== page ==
Doctor of Philosophy (PhD)
This study is an attempt to examine the academic experiences among high achieving African American male student-athletes at predominantly White NCAA Division I institutions in the Southeast region. Most existing literature regarding African American student-athletes at Predominately White Institutions (PWIs) have examined their experiences by highlighting major deficiencies of this groups academic abilities. Most studies emphasize these students’ lack of preparedness, low academic achievement, and high attrition rates (Harper 2005). As a result, little information is available regarding African American male student-athletes who actually excel, achieve at high levels academically, and accomplish goals in which their non-student athlete peers do not. Therefore, this study will serve as a platform for high-achieving African American male student-athletes, and will provide their experiences and perspectives—which have been silenced for the past few decades. Self-efficacy theory (Bandura, 1997) and Stereotype threat theory (Steele, 2003) will serve as the theoretical bases for this study. These theories will be used to uncover the motivation of these student-athletes, and also describe the stereotypical experiences often faced while at PWIs.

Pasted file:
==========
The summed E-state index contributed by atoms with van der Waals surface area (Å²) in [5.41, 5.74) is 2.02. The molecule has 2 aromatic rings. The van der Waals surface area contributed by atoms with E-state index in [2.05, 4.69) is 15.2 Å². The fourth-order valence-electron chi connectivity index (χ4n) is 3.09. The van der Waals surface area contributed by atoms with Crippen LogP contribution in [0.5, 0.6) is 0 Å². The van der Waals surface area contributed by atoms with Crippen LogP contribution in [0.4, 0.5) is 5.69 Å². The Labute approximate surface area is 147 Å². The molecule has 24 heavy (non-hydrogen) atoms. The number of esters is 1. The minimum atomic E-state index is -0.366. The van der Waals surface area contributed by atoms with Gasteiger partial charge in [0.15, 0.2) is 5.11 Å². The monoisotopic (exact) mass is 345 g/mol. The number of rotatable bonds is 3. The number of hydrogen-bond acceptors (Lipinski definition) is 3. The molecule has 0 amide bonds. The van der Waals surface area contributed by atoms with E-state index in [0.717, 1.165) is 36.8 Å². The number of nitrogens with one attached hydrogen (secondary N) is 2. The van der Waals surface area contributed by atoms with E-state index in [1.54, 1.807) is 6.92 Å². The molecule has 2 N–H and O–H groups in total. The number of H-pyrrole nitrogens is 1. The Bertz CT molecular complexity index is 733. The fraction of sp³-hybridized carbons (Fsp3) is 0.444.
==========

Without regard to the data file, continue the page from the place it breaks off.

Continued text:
Document Availability at the Time of Submission
Release the entire work immediately for access worldwide.
King, Runell Jeremiah, "A Phenomenological Investigation Into The Experiences Of High-Achieving African American Male Student Athletes At Predominately White Institutions In The Southeast Region" (2016). LSU Doctoral Dissertations. 4322.